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Spee Club Apologizes After Party Invitation Controversy

“We Sent The Wrong Message About Our Party And Our Club," Member Says

The Spee Club on Mount Auburn Street
The Spee Club on Mount Auburn Street
By Theodore R. Delwiche and Andrew M. Duehren, Crimson Staff Writers

The Spee Club issued an apology on Thursday night after it circulated a controversial invitation promoting a party scheduled for Saturday night.

The invitation, which students received over email early Wednesday, advertised a “pajama party” to be held Saturday at the all-male final club's building on Mount Auburn Street. The email included both an image, which appeared to be drawn, and a link to a video hosted on YouTube.

The drawing, titled “Playbear,” depicted a bear wearing a robe, pants, and hat, with its arm around a woman dressed in tights and a sleeveless top. The email linked to a video that included multiple clips of women wearing underwear and male and female models walking a runway, as well as a clip from the song “Stay the Night.” The video, which was previously public on YouTube, was made private and then removed Thursday evening, after it prompted criticism from students and other social club members.

The Spee Club on Mount Auburn Street
The Spee Club on Mount Auburn Street By Özdemir Vayısoğlu

“We would like to apologize for a genuine lapse in judgment regarding Saturday's invitation,” Vince T. Cooper ’15, whose email account sent the invitation, wrote to recipients of the email on Thursday night. “We are sorry that the invitation gave the wrong impression of both our party and our club and made guests feel uncomfortable. It was inappropriate, and we hope that you all know you are encouraged to wear whatever attire you would like.”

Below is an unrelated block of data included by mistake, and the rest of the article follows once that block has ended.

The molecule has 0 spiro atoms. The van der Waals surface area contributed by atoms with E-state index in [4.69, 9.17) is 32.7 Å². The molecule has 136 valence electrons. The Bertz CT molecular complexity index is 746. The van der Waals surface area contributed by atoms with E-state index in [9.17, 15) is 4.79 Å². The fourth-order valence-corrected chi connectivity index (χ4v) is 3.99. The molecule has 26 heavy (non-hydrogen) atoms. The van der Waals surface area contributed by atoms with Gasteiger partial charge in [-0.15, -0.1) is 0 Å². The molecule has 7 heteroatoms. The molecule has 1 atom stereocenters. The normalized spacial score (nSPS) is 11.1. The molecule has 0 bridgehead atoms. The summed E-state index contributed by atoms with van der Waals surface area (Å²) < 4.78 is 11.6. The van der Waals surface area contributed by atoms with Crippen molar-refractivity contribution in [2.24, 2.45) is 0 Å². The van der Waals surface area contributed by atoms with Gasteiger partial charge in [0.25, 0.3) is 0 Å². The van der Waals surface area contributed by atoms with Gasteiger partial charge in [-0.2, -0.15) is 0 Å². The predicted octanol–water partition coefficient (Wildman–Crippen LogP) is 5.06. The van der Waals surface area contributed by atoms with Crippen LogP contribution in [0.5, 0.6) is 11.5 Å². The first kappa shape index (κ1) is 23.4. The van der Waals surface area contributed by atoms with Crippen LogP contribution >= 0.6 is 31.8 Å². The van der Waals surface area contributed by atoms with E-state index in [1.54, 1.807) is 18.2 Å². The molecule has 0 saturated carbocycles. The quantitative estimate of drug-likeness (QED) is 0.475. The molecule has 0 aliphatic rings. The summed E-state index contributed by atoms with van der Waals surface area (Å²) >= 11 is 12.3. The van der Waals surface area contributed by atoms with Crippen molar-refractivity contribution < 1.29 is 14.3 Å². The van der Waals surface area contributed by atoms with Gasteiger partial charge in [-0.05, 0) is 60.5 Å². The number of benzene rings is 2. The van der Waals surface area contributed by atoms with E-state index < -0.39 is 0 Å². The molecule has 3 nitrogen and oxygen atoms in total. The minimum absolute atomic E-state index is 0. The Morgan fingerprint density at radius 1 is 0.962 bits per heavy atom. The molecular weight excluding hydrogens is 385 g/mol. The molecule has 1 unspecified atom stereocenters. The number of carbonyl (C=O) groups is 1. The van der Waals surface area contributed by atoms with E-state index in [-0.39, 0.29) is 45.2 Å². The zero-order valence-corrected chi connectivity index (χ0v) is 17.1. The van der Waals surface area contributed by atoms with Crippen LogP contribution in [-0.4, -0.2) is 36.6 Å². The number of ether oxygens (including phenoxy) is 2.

In an email to The Crimson, Cooper reiterated his apology and wrote that the Spee hopes to use the incident to engage in broader dialogue with women on campus throughout the semester.

“We sent the wrong message about our party and our club with this invitation, but the issues that have been made more salient as a result are much bigger than this party,” Cooper wrote. “We hope to work with the female final clubs and other women on campus to provide some sort of open forum for them to voice their concerns so we can continue to make our space a comfortable, fun environment.”

The invitation sparked backlash from some students who received it. Savanna M. Arral ’16, who was forwarded the invitation, said she believes its portrayal of women was objectifying.

“It’s the same issues that people have about a lot of things in the final club world, with girls being hypersexualized as props or tools for men to use,” Arral said, adding that she does not plan on attending the party. In his apology email, Cooper indicated that the party will go on as scheduled on Saturday.

Members of Our Harvard Can Do Better, a student group that advocates for changes to Harvard’s handling of sexual assault, also criticized the invitation in a statement, writing that its tone reflects “deep power imbalances.”

Dhruv P. Goyal ’16, the vice president of the Undergraduate Council, said early Friday morning he saw the drawing in the invitation but not the video. Goyal credited Cooper for making an apology and committing to further conversation.

“On behalf of the Council, we respect that Vince has made that statement, and we appreciate the fact that he is willing to have a dialogue with concerned stakeholders about the appropriateness of that email,” Goyal said.

—Staff writer Theodore R. Delwiche can be reached at Follow him on Twitter @trdelwic.

—Staff writer Andrew M. Duehren can be reached at Follow him on Twitter @aduehren.

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